The Russian Justice Ministry has filed a motion with the country’s Supreme Court to categorise the “international LGBT movement” an extremist organisation, it emerged on Friday.
The statement, published on the ministry’s website, says that the activities of the “LGBT movement” were found to “incite social and religious discord” without specifying how. Nor was the term “international LGBT movement” defined.
The Supreme Court is due to hear the case on 30 November.
On 13 November, Russia’s deputy Minister of Justice Andrey Loginov presented a report on human rights in Russia to a United Nations Human Rights Council meeting in Geneva in which it was claimed that there is no discrimination against LGBT people in Russia.
“In Russia, discrimination on the basis of sexual orientation and gender identity is prohibited, as is any other discrimination, both at constitutional level and by law,” Loginov told the UN.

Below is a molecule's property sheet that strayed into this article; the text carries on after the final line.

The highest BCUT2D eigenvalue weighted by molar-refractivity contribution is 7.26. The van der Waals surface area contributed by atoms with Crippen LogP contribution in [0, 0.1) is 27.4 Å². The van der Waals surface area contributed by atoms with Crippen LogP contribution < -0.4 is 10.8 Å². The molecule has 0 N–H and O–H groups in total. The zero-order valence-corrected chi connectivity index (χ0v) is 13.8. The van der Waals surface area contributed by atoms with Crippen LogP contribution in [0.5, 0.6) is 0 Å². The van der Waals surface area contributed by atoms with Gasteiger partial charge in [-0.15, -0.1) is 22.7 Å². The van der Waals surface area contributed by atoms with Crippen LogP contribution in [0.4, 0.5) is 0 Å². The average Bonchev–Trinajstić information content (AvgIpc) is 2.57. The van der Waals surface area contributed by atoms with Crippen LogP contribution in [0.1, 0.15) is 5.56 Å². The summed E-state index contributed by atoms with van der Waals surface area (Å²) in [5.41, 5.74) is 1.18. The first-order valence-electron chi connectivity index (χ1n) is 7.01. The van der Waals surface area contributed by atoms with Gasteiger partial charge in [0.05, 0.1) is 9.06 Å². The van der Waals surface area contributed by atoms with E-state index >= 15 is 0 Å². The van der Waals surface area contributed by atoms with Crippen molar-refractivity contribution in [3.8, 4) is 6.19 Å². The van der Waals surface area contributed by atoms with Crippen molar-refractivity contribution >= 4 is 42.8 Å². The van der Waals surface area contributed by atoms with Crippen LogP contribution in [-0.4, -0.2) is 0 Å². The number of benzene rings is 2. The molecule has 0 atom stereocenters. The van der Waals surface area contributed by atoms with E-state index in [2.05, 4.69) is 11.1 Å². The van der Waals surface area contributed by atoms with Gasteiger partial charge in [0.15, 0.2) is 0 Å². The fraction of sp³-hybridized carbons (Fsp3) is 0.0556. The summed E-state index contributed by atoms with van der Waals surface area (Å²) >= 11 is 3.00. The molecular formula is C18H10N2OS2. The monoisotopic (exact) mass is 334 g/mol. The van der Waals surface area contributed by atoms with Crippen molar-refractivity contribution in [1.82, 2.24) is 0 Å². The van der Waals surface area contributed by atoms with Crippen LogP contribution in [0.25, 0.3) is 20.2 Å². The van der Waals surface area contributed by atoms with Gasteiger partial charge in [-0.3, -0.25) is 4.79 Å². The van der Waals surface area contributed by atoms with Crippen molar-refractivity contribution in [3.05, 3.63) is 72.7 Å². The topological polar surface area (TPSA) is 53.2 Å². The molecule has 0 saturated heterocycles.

A law banning “LGBT propaganda” came into force in Russia on 5 December last year under which any positive or neutral descriptions of “non-traditional relationships” in any media format is considered “propaganda”. A month after the law came into force, Roskomnadzor, the country’s media watchdog, had blocked more than 300 websites on the grounds that their content represented “LGBT propaganda”.
Many commentators focused on the bizarre wording of the motion: “There is no international LGBT movement. It simply doesn’t exist. It’s been dreamt up by the Justice Ministry”, Alexandra Miroshnikova, a spokesperson for SOS North Caucasus, which helps LGBT people in the region, told Novaya Europe.
“Protecting LGBT rights [is now considered] an extremist activity, meaning that our work will become not only more difficult, but almost impossible. All our employees will be at risk of prosecution for being involved with an extremist organisation,” she said.